“Oppenheimer said to Groves, ‘Look, the Nazis will have their own bomb project and it will be led by Heisenberg, who’s one of the leading nuclear physicists in the world. We need to move and we need to move quickly,’” said Monk.
Other prominent Jewish scientists felt compelled to join. Six of the project’s eight leaders were Jewish, along with a significant number of Jewish technicians, scientists and soldiers up and down the ranks, some of them refugees from Europe.
The Strauss feud
Although two atomic bombs ultimately dropped on the Japanese cities of Hiroshima and Nagasaki, not Germany – and Germany had already surrendered by then – Oppenheimer was hailed as a hero for his role in ending World War II.
But only nine years later, he was humiliated before the Atomic Energy Commission and stripped of his security clearance. Lewis Strauss, the chairman of the AEC, became suspicious of Oppenheimer for opposing the development of a hydrogen bomb. Oppenheimer pressed for international control of nuclear weapons, believing the purpose of the atomic weapon was to end all war.
But Strauss had a different objective: US supremacy over the Soviet Union.
“Oppenheimer said you’d have to be crazy to use a weapon that was 1000 times more powerful than the bomb that destroyed Hiroshima. So his case was, ‘We can’t develop this thing,’” said Monk. “Lewis Strauss was inclined to think that the only person who would advocate the US not developing a hydrogen bomb was somebody who had the interests of the Soviet Union at heart.”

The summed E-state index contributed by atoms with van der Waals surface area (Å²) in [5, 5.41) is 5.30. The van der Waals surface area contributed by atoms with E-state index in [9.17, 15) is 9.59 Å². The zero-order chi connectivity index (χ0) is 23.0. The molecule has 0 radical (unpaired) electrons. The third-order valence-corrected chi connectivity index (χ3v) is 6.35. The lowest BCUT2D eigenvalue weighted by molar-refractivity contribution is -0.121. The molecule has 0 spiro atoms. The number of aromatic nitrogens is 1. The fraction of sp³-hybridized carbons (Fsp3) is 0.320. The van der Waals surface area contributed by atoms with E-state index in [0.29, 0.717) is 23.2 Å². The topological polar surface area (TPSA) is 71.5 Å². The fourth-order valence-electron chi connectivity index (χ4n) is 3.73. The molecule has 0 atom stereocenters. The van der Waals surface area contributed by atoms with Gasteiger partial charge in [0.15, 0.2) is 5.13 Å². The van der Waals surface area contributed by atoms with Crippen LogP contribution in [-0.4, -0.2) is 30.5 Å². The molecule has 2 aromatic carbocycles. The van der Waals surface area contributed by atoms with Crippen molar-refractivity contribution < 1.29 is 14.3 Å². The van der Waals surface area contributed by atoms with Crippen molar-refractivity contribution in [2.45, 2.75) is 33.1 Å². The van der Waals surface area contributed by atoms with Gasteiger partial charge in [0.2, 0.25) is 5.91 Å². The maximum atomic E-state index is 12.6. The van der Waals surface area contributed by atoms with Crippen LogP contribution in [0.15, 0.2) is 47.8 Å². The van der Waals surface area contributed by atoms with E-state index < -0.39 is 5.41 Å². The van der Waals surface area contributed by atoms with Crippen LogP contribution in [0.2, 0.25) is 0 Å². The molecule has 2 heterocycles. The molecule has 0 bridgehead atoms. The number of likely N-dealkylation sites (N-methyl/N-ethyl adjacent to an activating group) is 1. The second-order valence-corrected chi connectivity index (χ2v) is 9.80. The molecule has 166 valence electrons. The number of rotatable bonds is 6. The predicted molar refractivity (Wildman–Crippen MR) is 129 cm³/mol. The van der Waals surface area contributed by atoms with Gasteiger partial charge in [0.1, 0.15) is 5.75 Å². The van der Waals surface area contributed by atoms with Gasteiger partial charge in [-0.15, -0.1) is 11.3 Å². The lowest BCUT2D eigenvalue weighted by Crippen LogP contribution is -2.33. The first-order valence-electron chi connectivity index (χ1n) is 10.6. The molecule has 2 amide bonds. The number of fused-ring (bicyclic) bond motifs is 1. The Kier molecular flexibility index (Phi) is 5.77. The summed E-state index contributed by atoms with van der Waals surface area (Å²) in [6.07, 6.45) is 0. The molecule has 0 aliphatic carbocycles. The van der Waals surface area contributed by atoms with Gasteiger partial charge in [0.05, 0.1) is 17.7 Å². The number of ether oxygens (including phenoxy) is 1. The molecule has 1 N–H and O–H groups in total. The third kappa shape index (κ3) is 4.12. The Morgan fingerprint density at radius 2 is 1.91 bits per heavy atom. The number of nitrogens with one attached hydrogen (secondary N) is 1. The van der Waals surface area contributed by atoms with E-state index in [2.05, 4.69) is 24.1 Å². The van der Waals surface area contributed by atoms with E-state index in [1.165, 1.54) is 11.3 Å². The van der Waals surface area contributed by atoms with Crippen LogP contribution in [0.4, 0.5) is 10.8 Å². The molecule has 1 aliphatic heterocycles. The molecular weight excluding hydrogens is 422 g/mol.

Strauss also developed a personal hatred for Oppenheimer, who could be arrogant and supercilious. They came from very different Jewish backgrounds: Strauss was a committed Reform Jew with modest origins, who worked as a travelling shoe salesman instead of going to college. He identified closely with his faith and served as the president of New York’s Temple Emanu-El from 1938 to 1948.
“I think Strauss also had to navigate being Jewish in an American society that didn’t totally embrace Jews, and I think it was somewhat of a threat to him to have somebody like Oppenheimer whose approach to dealing with his Judaism was to hide it, basically,” physicist and rabbi Jack Shlachter told the Jewish Telegraphic Agency.
In the film, Strauss is portrayed as having secretly orchestrated Oppenheimer’s downfall at the hands of the Atomic Energy Commission, in part by collaborating with Hungarian-Jewish physicist Edward Teller, who agreed with Strauss on the necessity of the hydrogen bomb.
How Nolan’s film portrays the story’s several Jewish characters
Bird writes an account of Oppenheimer running into Albert Einstein, one of the most famous Jewish figures of the 20th century, shortly before the 1954 hearing. The two men were friends and colleagues at Princeton’s Institute for Advanced Study; Einstein joined the faculty after fleeing Nazi Germany in 1933, while Oppenheimer became the institute’s director in 1947.